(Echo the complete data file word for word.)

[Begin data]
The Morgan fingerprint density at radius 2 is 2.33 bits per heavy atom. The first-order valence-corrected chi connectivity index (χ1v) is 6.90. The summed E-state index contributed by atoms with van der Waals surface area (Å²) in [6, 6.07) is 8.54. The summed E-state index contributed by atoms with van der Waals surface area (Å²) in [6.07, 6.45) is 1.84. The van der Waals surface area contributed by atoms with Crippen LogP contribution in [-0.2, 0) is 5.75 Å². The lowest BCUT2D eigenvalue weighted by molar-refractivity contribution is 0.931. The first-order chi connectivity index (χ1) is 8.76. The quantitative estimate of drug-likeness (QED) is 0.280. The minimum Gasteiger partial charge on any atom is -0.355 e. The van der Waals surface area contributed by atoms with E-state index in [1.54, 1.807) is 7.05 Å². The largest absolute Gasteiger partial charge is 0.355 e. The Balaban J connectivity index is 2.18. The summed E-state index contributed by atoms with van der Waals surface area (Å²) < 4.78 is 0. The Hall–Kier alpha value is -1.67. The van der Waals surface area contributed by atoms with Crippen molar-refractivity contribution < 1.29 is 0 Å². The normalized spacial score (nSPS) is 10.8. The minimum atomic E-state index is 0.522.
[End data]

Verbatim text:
The Morgan fingerprint density at radius 2 is 2.33 bits per heavy atom. The first-order valence-corrected chi connectivity index (χ1v) is 6.90. The summed E-state index contributed by atoms with van der Waals surface area (Å²) in [6, 6.07) is 8.54. The summed E-state index contributed by atoms with van der Waals surface area (Å²) in [6.07, 6.45) is 1.84. The van der Waals surface area contributed by atoms with Crippen LogP contribution in [-0.2, 0) is 5.75 Å². The lowest BCUT2D eigenvalue weighted by molar-refractivity contribution is 0.931. The first-order chi connectivity index (χ1) is 8.76. The quantitative estimate of drug-likeness (QED) is 0.280. The minimum Gasteiger partial charge on any atom is -0.355 e. The van der Waals surface area contributed by atoms with E-state index in [1.54, 1.807) is 7.05 Å². The largest absolute Gasteiger partial charge is 0.355 e. The Balaban J connectivity index is 2.18. The summed E-state index contributed by atoms with van der Waals surface area (Å²) < 4.78 is 0. The Hall–Kier alpha value is -1.67. The van der Waals surface area contributed by atoms with Crippen molar-refractivity contribution < 1.29 is 0 Å². The normalized spacial score (nSPS) is 10.8. The minimum atomic E-state index is 0.522.